SERIES: Pictorial History of the Sports and Pastimes of All Nations
SCENES: St. Bernard dogs; chamois hunting
SIZE: 5" x 3"
ARTIST: Not signed, but reportedly Frances Brundage
LITHOGRAPHER: Kaufman & Strauss
CONDITION: Good, I'd say. The card is a bit soiled with somewhat worn edges and corners. There are a couple diagonal creases across the upper left corner and a large horizontal crease across the lower portion of the card. (Please see scans.)
MULTIPLE ITEM SHIPPING DISCOUNT: I will ship up to 4 cards for the single base shipping charge shown. For purchases of more than 4 cards, the shipping charge will increase by just a small increment for every 4 additional cards.
REVERSE TEXT: SWITZERLAND.
THE history of Switzerland is one long chapter devoted to freedom. How the unconquerable mountaineers fought for and preserved their liberty is written on the annals of the glorious nation. It was an arduous struggle and had it not been for their devotion, Switzerland would not be a republic to-day. Notwithstanding the small territory this country occupies, the character of its mountain dwellers and the burghers of its larger cities is very different. The latter are ingenious mechanics and staid merchants the former a jolly peasantry inured to out-door life.
The Monastery of St. Bernard and the dogs which take their name from that noble institution are universally known. These animals round whose necks a small flask of brandy has been fastened, and around whose body a warm blanket is strapped, penetrate the wild storms of their mountain heights, and finding a poor wayfarer overcome by the snow and weather, revive him to consciousness, and if he is unable to follow them to the shelter of the cloister, call for aid, and have him brought inside those hospitable walls. The Edelweiss, which grows only on the peaks of the Alps, is a beautiful blossom of velvety white. It is much sought after, but not without great risk to life and limb. These flowers are easily pressed and retain their beauty for years.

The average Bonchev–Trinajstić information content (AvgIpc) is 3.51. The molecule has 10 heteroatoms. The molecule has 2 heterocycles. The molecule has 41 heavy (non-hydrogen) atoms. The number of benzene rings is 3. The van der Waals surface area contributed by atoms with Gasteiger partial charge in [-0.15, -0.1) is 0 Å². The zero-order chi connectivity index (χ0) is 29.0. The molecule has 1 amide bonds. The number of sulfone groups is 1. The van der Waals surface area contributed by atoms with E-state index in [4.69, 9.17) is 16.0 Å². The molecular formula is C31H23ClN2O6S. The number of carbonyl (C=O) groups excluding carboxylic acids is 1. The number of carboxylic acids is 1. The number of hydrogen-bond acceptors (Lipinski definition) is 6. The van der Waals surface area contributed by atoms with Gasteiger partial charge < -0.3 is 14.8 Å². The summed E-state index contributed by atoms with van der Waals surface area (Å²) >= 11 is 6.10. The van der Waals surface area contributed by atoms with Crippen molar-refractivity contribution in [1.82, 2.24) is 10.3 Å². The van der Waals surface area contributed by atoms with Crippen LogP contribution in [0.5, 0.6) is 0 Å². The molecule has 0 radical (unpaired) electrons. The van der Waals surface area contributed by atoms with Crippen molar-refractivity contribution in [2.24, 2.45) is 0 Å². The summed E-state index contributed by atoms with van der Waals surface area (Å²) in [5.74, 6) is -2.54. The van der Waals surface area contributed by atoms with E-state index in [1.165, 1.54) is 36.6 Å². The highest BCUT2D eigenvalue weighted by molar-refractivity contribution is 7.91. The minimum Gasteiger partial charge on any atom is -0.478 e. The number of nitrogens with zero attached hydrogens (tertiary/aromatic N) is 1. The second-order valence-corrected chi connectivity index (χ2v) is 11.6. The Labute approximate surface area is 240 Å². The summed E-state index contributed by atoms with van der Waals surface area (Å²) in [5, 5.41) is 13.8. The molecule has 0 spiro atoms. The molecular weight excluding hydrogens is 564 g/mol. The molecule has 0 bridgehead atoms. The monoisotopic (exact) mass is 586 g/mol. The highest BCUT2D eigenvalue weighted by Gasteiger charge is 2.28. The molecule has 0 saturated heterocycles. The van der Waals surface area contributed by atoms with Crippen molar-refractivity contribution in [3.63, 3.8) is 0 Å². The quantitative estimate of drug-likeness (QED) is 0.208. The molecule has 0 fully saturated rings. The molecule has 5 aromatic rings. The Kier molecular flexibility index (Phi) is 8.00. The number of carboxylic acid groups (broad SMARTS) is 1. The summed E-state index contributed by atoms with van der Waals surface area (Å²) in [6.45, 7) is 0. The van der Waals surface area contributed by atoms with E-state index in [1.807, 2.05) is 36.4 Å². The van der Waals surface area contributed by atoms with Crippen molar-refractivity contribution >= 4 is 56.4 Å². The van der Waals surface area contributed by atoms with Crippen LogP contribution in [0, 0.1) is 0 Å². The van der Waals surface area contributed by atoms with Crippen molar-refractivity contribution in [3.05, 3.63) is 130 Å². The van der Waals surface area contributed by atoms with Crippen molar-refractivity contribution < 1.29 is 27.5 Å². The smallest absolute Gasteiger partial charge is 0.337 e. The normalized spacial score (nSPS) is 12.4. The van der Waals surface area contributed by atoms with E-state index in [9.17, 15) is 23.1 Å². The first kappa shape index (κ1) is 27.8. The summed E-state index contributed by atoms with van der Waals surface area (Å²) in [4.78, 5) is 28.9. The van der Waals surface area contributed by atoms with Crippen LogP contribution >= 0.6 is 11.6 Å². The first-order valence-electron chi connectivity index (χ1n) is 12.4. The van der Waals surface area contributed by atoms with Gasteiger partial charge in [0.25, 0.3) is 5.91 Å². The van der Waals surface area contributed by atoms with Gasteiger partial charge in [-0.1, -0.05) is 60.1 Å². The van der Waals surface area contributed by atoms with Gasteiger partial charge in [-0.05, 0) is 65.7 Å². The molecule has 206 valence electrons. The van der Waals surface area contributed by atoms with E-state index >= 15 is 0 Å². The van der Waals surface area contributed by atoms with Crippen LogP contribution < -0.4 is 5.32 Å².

The Swiss mountaineers are splendid shots, and their favorite game is the chamois, a goat-like antelope, which dwells among the Alps. It has a wonderful power of scent, has great speed, and can leap enormous chasms. The true chamois-leather comes from this animal.
Mountain-climbing is greatly practised in Switzerland by both native and foreign tourists who annually visit this picturesque country in large numbers. The ascents to the summits are not without danger.